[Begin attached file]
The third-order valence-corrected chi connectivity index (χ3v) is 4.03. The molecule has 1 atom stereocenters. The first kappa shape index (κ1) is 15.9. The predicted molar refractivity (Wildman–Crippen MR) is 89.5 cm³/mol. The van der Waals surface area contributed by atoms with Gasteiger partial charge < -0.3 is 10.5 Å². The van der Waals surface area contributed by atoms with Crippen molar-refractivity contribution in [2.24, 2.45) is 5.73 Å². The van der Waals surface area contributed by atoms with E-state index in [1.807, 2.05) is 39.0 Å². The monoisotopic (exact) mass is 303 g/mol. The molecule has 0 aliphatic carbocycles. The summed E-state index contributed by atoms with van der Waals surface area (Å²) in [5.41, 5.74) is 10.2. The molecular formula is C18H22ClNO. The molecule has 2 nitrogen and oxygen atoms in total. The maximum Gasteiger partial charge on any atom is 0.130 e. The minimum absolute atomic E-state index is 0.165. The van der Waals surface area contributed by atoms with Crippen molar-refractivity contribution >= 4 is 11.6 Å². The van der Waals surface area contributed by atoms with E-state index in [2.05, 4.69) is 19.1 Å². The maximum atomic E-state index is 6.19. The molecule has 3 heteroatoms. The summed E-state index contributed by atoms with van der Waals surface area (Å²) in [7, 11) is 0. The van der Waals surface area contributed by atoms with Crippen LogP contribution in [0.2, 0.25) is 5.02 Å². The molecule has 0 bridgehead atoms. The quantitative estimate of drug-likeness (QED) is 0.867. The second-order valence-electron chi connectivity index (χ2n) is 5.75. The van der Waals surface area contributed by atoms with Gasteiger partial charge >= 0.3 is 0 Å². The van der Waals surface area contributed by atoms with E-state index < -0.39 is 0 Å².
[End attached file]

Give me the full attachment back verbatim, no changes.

The third-order valence-corrected chi connectivity index (χ3v) is 4.03. The molecule has 1 atom stereocenters. The first kappa shape index (κ1) is 15.9. The predicted molar refractivity (Wildman–Crippen MR) is 89.5 cm³/mol. The van der Waals surface area contributed by atoms with Gasteiger partial charge < -0.3 is 10.5 Å². The van der Waals surface area contributed by atoms with Crippen molar-refractivity contribution in [2.24, 2.45) is 5.73 Å². The van der Waals surface area contributed by atoms with E-state index in [1.807, 2.05) is 39.0 Å². The monoisotopic (exact) mass is 303 g/mol. The molecule has 0 aliphatic carbocycles. The summed E-state index contributed by atoms with van der Waals surface area (Å²) in [5.41, 5.74) is 10.2. The molecular formula is C18H22ClNO. The molecule has 2 nitrogen and oxygen atoms in total. The maximum Gasteiger partial charge on any atom is 0.130 e. The minimum absolute atomic E-state index is 0.165. The van der Waals surface area contributed by atoms with Crippen molar-refractivity contribution >= 4 is 11.6 Å². The van der Waals surface area contributed by atoms with E-state index in [2.05, 4.69) is 19.1 Å². The maximum atomic E-state index is 6.19. The molecule has 3 heteroatoms. The summed E-state index contributed by atoms with van der Waals surface area (Å²) in [7, 11) is 0. The van der Waals surface area contributed by atoms with Crippen LogP contribution in [0.2, 0.25) is 5.02 Å². The molecule has 0 bridgehead atoms. The quantitative estimate of drug-likeness (QED) is 0.867. The second-order valence-electron chi connectivity index (χ2n) is 5.75. The van der Waals surface area contributed by atoms with Gasteiger partial charge >= 0.3 is 0 Å². The van der Waals surface area contributed by atoms with E-state index < -0.39 is 0 Å².